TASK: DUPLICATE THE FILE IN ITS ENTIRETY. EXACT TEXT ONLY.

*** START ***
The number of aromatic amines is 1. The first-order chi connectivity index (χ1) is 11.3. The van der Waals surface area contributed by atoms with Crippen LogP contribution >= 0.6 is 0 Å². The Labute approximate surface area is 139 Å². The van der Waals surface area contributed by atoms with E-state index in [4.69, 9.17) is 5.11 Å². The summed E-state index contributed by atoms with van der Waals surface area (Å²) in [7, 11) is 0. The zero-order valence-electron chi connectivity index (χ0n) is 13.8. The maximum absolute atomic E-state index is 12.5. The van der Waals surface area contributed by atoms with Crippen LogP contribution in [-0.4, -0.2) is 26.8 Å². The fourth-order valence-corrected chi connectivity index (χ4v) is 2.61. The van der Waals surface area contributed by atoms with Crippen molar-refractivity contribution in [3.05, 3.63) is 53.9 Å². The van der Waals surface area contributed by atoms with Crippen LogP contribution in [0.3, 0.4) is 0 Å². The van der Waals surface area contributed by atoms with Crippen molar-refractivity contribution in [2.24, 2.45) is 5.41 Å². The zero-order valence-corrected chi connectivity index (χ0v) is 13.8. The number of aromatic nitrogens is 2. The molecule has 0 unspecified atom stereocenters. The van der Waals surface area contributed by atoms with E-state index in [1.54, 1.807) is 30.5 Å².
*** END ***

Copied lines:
The number of aromatic amines is 1. The first-order chi connectivity index (χ1) is 11.3. The van der Waals surface area contributed by atoms with Crippen LogP contribution >= 0.6 is 0 Å². The Labute approximate surface area is 139 Å². The van der Waals surface area contributed by atoms with E-state index in [4.69, 9.17) is 5.11 Å². The summed E-state index contributed by atoms with van der Waals surface area (Å²) in [7, 11) is 0. The zero-order valence-electron chi connectivity index (χ0n) is 13.8. The maximum absolute atomic E-state index is 12.5. The van der Waals surface area contributed by atoms with Crippen LogP contribution in [-0.4, -0.2) is 26.8 Å². The fourth-order valence-corrected chi connectivity index (χ4v) is 2.61. The van der Waals surface area contributed by atoms with Crippen molar-refractivity contribution in [3.05, 3.63) is 53.9 Å². The van der Waals surface area contributed by atoms with Crippen LogP contribution in [0.3, 0.4) is 0 Å². The van der Waals surface area contributed by atoms with Crippen molar-refractivity contribution in [2.24, 2.45) is 5.41 Å². The zero-order valence-corrected chi connectivity index (χ0v) is 13.8. The number of aromatic nitrogens is 2. The molecule has 0 unspecified atom stereocenters. The van der Waals surface area contributed by atoms with E-state index in [1.54, 1.807) is 30.5 Å².